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story.lead_photo.caption Susan Payne, founder and executive director of Safe2Tell wipes tears, as Peter Langman, left, Max Schachter, who lost his son Alex during the Parkland school mass shooting, center, and Ryan Petty, right, who lost his daughter Alaina during the Parkland school mass shooting, appear at the the release of the Secret Service National Threat Assessment Center's Protecting America's Schools report, in Washington, Thursday, Nov. 7, 2019. The report examines 41-targeted attacks that occurred in schools between 2008 and 2017. (AP Photo/Cliff Owen)

WASHINGTON (AP) — Most students who committed deadly school attacks over the past decade were badly bullied, had a history of disciplinary trouble and their behavior concerned others but was never reported, according to a U.S. Secret Service study released Thursday.

In at least four cases, attackers wanted to emulate other school shootings, including those at Columbine High School in Colorado, Virginia Tech University and Sandy Hook Elementary School in Connecticut. The research was launched following the shooting at Marjory Stoneman Douglas High School.

The study by the Secret Service’s National Threat Assessment Center is the most comprehensive review of school attacks since the Columbine shootings in 1999. The report looked in-depth at 41 school attacks from 2008-17, and researchers had unprecedented access to a trove of sensitive data from law enforcement including police reports, investigative files and nonpublic records.

The information gleaned through the research will help train school officials and law enforcement on how to better identify students who may be planning an attack and how to stop them before they strike.

“These are not sudden, impulsive acts where a student suddenly gets disgruntled,” Lina Alathari, the center’s head, said in an Associated Press interview. “The majority of these incidents are preventable.”

The fathers of three students killed in 2018 at Marjory Stoneman Douglas High School in Parkland, Florida, attended a media conference Thursday in support of the study.

Tony Montalto, whose daughter, Gina Rose Montalto, died, said the research was invaluable and could have helped their school prevent the attack.

“My lovely daughter might still be here today,” he said. “Our entire community would be whole instead of forever shaken.”

Montalto urged other schools to pay attention to the research.

“Please, learn from our experience,” he said. “It happened to us, and it could happen to your community, too.”

Nearly 40 training sessions for groups of up to 2,000 people are scheduled. Alathari and her team trained about 7,500 people during 2018. The training is free.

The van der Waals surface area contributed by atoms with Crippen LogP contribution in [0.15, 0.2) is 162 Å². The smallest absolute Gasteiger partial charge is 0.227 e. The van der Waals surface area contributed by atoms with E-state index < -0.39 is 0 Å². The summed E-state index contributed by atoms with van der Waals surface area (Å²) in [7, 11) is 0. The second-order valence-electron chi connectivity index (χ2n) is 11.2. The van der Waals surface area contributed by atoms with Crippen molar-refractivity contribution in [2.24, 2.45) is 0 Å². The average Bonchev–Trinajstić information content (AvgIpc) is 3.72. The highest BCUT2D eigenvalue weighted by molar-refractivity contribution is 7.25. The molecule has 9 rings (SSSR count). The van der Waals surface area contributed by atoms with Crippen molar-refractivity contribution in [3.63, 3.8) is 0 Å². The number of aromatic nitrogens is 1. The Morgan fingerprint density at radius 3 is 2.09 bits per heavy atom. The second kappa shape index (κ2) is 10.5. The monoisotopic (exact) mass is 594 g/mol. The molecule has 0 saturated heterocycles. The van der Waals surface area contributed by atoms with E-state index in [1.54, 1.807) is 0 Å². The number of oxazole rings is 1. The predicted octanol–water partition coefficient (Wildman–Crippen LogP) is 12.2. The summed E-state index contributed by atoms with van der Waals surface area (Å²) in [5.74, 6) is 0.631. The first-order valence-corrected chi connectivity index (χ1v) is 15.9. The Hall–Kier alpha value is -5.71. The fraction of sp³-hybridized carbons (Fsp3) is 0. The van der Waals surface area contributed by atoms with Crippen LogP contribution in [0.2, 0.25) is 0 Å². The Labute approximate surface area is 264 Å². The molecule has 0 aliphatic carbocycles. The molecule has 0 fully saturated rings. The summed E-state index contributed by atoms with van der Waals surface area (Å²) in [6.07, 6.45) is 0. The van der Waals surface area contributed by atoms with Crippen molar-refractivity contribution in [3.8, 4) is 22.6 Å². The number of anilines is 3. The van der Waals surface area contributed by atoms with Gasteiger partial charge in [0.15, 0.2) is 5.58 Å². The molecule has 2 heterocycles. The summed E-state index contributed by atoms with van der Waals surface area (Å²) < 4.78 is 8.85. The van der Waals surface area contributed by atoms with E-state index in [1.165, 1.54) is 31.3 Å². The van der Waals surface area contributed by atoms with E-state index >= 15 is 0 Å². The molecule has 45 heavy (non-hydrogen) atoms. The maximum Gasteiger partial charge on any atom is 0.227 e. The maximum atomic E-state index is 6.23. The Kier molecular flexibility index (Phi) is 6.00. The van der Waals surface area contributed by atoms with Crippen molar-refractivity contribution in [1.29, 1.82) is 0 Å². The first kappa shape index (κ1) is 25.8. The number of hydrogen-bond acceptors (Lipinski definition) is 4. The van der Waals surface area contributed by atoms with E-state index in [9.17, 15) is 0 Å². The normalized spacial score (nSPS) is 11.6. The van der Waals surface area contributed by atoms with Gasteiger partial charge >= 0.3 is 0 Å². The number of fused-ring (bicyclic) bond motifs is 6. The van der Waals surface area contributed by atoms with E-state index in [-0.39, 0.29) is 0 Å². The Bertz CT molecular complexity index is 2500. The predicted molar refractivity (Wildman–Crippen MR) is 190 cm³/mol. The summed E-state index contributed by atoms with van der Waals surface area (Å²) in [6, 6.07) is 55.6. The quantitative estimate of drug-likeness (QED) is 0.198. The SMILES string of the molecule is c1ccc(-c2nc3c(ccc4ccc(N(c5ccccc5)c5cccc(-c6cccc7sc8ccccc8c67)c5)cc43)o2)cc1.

The Secret Service is best known for its mission to protect the president. The threat assessment center was developed to study how other kinds of attacks could be prevented. Officials use that knowledge and apply it in other situations, such as school shootings or mass attacks.

Since the Columbine attack, there have been scores of school shootings. Some, like Sandy Hook in 2012, were committed by nonstudents. There were others in which no one was injured. Those were not included in the study.

The report covers 41 school attacks from 2008-17 at K-12 schools. They were chosen if the attacker was a current or recent former student within the past year who used a weapon to injure or kill at least one person at the school while targeting others.

“We focus on the target so that we can prevent it in the future,” Alathari said.

Nineteen people were killed and 79 were injured in the attacks they studied; victims included students, staff and law enforcement.

The Secret Service put out a best practices guide last July based on some of the research to 40,000 schools nationwide, but the new report is a comprehensive look at the attacks.

The shootings happened quickly and were usually over within a minute or less. Law enforcement rarely arrived before an attack was over. Attacks generally started during school hours and occurred in one location, such as a cafeteria, bathroom or classroom.

Most attackers were male; seven were female. Researchers said 63 percent of the attackers were white, 15 percent were black, 5 percent Hispanic, 2 percent were American Indian or Alaska Native, 10 percent were of two or more races, and 5 percent were undetermined.

The weapons used were mostly guns, but knives were used, as well. One attacker used a World War II-era bayonet. Most of the weapons came from the attackers’ homes, the investigators reported.

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